In the battle over reform after a year of unprecedented skullduggery in Albany, the state’s anti-corruption commission on Wednesday agreed to narrow the scope of part of its investigation in the face of continued opposition in the Legislature.
The Moreland Commission to Investigate Public Corruption agreed to drop elements of its subpoena to the Senate’s Republican campaign committee, including its demand for internal correspondence. In return, the committee agreed to drop its attempt to quash the subpoena and hand over a number of records, including those for its so-called housekeeping account.
The deal avoids a constitutional showdown in court that would have tested the power of Gov. Andrew Cuomo’s commission to investigate the Legislature and gives the commission access to accounts that good-government groups see as a major loophole in regulating money in politics because of the wide latitude parties are afforded to spend the donated money.
“Cooperation and reason prevailed,” stated the chairmen of the Moreland commission.
The Senate Republican Campaign Committee said the corruption commission’s subpoena was “extremely broad and intrusive” and was a violation of the separation of powers protection.
“In light of the commission’s offer to withdraw most of its demands, the SRCC has agreed to produce a limited set of documents,” said Michael Chertoff, lawyer for the Senate campaign committee.
Several individual lawmakers continue to fight the corruption commission’s search for records which could tie political contributions to policy and spending votes, the crux of most recent federal cases.
Cuomo said Wednesday that the Republican committee’s agreement guts the legislators’ argument that the commission is reaching beyond its constitutional authority. The Senate Republicans, the Senate’s Independent Democratic Conference and the Assembly’s Democratic majority continue to oppose the Moreland commission’s attempt to extract lists of private law firm clients served by the part-time legislators.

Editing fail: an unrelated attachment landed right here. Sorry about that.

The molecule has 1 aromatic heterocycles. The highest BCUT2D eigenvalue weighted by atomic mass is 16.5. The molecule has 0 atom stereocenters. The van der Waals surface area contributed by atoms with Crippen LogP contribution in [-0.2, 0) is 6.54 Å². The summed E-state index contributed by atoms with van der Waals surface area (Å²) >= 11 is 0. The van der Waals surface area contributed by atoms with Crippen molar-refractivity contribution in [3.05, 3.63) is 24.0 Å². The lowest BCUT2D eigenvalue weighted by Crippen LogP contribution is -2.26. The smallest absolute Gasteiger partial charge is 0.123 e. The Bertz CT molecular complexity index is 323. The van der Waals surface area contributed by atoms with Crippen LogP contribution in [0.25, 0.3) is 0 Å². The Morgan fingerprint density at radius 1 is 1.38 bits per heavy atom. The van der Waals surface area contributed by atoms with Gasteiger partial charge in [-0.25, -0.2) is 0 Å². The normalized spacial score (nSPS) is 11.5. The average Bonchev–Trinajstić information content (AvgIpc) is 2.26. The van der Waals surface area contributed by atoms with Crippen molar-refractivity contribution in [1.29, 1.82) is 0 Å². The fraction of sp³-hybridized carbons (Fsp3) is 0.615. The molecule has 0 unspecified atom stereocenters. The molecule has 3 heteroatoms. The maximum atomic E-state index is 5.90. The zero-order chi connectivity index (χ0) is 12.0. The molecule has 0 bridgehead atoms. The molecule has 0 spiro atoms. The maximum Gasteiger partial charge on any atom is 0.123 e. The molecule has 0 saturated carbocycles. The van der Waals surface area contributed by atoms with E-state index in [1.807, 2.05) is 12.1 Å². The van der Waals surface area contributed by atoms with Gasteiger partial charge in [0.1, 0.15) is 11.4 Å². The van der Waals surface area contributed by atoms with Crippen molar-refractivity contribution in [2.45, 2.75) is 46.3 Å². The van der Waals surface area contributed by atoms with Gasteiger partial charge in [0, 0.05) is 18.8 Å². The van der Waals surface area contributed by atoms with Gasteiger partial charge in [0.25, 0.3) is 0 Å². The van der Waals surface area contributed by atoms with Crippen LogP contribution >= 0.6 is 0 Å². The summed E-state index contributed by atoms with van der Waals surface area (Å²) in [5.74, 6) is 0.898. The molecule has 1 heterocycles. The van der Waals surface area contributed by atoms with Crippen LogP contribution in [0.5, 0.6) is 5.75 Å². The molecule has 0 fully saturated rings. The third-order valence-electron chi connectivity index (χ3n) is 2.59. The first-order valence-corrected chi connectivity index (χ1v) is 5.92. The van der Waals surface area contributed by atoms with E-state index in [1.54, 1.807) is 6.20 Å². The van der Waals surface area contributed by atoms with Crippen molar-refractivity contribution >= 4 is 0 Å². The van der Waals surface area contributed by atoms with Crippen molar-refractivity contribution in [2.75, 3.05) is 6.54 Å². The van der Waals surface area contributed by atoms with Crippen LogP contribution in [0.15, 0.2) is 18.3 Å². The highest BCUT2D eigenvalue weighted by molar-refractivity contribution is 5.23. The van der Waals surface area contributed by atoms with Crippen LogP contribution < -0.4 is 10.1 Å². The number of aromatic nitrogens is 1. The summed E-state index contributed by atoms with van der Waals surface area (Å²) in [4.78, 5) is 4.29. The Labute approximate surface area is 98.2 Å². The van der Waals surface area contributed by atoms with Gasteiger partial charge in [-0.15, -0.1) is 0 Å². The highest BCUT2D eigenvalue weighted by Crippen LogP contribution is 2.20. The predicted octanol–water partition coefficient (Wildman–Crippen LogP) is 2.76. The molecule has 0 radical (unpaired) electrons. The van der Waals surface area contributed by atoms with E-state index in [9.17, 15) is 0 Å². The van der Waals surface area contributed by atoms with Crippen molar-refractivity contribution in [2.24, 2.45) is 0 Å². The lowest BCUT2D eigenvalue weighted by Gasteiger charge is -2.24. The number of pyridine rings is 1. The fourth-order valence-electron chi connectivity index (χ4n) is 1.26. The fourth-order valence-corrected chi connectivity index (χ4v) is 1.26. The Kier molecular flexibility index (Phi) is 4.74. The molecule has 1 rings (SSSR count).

“I think it’s a terrible mistake for the Legislature to fight the Moreland commission,” Cuomo said Wednesday on the “Capitol Pressroom” on public radio. “I think it confirms the cynicism about Albany.”
Senate Republican leader Dean Skelos responded that “anyone with a basic understanding of the constitution” knows separation of powers is “an important part of our democracy.” Skelos said the Democratic governor shouldn’t comment on the legal issue now in state court.
The Democratic Assembly Campaign Committee didn’t contest the commission’s demand for housekeeping account records, but remains opposed to other demands.
“There is a world of difference between a subpoena to a party committee, which falls within the Moreland commission’s mandate to examine campaign contributions and spending, and a subpoena that is a fishing expedition” aimed at legislators’ lawful activities, said Assembly majority spokesman Michael Whyland.
A Quinnipiac University poll released Wednesday showed 62 percent of voters feel state government is dysfunctional and 82 percent felt government corruption is “very serious” or “somewhat serious” in Albany. Most voters say Cuomo is responsible for cleaning up Albany. Twenty-four percent of voters felt he was doing so mainly “to pressure the Legislature into supporting his agenda.” An additional 19 percent felt he was acting mainly to reduce corruption, while 55 percent said they had no opinion on his motivations.
Quinnipiac questioned 1,337 voters from November 20 through Sunday. The poll has a margin of error of plus or minus 2.7 percentage points.